The Isley Brothers Talk About Extending Their Reign as ‘The Kings of Love Songs’

For a group who first made waves in the 1950s, the energy for The Isley Brothers inside Harbor New York City’s Rooftop surpasses palpable. With close to 70 years of experience under the group’s belts, fans zealously received the electricity commanded by the legendary R&B outfit, who were on hand to celebrate the release of their new album, Make Me Say It Again, Girl, this past Friday (Sept. 30).


“It’s God’s blessing, and we’re trying to take advantage of being able to do what we do and love what we do, and we know what we’re doing by now,” Ronald Isley tells Billboard.

The self-proclaimed “Love Kings” veered in a different direction on their latest outing, as they sought after rappers to fulfill their romantic quest. According to Ronald, the group has been sampled over 900 times, with most lifts coming from the hip-hop side. Make Me Say It Again, Girl is the group’s way of appreciating a genre that showed them constant love and adoration.

“It’s very important to work with the new generation,” says Ronald. “That’s what keeps you up with the music and what’s going on and what they’re feeling, and you’re writing about feelings, people, and actual things that are happening. It keeps us young and in the business and know where we are going with the business. We’re here to show them the room. Follow the yellow brick road or The Isley Brothers road.”

And though they enlisted a sturdy crew of rap all-stars, including 2 Chainz, Quavo, Takeoff, Snoop Dogg, and Rick Ross, the Isleys didn’t totally change course. They recruited surefire hall of famers in Earth, Wind, and Fire and the venerable Beyoncé to add a pinch of R&B flavor to complete their journey.

“I called Tina Knowles and said, ‘Hey, you think Beyoncé would do this song with us?'” recalls Ernie Isley. “She called back in five minutes, and she said ‘Yes.’ She don’t do a song with just nobody. She was remembering when we did BET one time, and I predicted that [her and her husband] would be the next group — and when I say next group, [I meant] her and Jay-Z would make history. And that’s what they did.”

The pairing of Beyoncé and The Isleys proved fruitful, as they reimagined the group’s 1975 slow-burning single “Make Me Say It Again, Girl.” Last month, the collaboration rocketed to No. 1 on Billboard‘s Adult R&B Airplay chart, becoming their first chart-topper since the group’s 2001 “Contagious.” The song also silenced skeptics, like Puff Daddy, who admonished the genre when he recently called it “dead.”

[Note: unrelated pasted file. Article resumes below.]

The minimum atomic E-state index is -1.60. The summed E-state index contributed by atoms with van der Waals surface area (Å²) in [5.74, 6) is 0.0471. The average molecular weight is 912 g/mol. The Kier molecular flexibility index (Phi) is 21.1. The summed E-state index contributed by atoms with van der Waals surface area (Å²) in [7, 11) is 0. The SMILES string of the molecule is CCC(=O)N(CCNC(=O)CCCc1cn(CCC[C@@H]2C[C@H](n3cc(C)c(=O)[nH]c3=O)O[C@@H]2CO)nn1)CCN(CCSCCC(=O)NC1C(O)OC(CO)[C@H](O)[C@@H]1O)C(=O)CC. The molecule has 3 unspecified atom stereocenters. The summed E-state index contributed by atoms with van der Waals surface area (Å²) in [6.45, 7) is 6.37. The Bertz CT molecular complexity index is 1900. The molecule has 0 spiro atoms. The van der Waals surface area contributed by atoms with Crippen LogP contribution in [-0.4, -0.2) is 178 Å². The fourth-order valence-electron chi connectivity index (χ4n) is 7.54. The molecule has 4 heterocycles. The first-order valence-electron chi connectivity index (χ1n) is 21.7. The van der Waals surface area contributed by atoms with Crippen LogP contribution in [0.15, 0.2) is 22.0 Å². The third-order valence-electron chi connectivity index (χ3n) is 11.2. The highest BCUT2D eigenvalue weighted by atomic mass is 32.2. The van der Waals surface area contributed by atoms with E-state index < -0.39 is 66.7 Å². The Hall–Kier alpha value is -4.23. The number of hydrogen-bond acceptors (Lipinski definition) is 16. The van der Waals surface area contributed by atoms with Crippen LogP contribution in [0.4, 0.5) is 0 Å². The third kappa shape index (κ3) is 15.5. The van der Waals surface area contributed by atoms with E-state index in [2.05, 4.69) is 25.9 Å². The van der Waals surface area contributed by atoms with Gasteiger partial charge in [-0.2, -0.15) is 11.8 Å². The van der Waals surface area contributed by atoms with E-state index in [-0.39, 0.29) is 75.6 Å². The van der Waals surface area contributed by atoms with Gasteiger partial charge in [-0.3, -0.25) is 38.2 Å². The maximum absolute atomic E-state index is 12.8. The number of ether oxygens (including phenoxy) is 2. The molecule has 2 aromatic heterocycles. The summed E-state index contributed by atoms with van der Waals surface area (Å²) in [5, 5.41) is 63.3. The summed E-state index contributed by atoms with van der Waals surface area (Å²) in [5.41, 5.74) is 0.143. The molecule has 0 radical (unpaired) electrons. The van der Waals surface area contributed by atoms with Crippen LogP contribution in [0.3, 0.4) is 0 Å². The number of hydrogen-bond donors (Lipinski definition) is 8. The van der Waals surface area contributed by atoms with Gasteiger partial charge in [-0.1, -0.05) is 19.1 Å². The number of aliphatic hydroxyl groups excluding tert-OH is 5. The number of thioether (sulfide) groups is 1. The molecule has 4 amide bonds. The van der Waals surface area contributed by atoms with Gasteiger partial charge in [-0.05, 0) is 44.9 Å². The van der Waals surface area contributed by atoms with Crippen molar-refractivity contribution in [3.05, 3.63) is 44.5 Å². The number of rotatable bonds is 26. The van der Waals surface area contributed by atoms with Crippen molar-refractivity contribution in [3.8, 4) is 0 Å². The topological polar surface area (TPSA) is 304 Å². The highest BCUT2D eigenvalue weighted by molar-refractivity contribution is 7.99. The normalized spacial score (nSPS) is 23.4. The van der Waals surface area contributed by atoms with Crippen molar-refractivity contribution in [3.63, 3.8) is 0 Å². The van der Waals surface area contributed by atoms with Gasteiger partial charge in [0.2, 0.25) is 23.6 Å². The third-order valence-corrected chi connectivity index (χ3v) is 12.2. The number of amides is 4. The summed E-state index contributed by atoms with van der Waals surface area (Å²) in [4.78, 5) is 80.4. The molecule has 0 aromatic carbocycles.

“I think Puffy was sleepy when he woke up and said that,” he said. “That’s crazy. Music is music, man, and it will always be here… That type of statement doesn’t mean anything. That’s like me saying rap is dead. It’s always going to be there.”

With a career spanning back to 1959’s seminal hit “Shout,” The Isley Brothers’ latest feat is the proverbial cherry on top for their decorated career. Along with celebrating their newly-minted No. 1 single and freshly released album, the RIAA was on-hand at Harbor’s Rooftop to gift the group lifetime achievement awards.

“A lot of artists, especially when you start out, it’s doing that first record, and that’s the breakthrough — but the trick is, what are you going to do the second time or the third time and so on?” offers Ernie Isley. “Some people run out of gas. But fortunately for us, we’ve been able to go the next rounds.”

Adds chairman and CEO of RIAA Mitch Glazier, who presented the group the awards at their album release party: “The Isley Brothers started making music in 1959 when the Gold & Platinum Awards were launched… They’ve been making music for 65 years and still making music. It’s not like their latest album is some sort of swan song. Their latest album is an incredible [one], and features Beyoncé on a remake that is remaking R&B. They’re just as relevant today as they were with Shout in 1959.”

He continued: “They keep punching through barriers and reaching new audiences, and they’re intergenerational, and they just don’t stop. I can’t think of another group that keeps innovating as much as they do, especially after 65 years. It’s incredible when you think about it. For me to be there and present them personally with a lifetime achievement award was unreal. It was incredible.”

As for The Isleys, all praise goes to their parents, who inspired them to tap into every musical genre they could, as there were no limits to creativity.

“We have to give credit to our family. Our mother and father taught us in the beginning to sing everything,” says Ronald. “Gospel, country, rhythm and blues, pop, sing, everything that the people want to hear, and that’s how you last this long. We’re the Kings of Love Songs. We don’t want to brag, but you can check us out.”

Carl Lamarre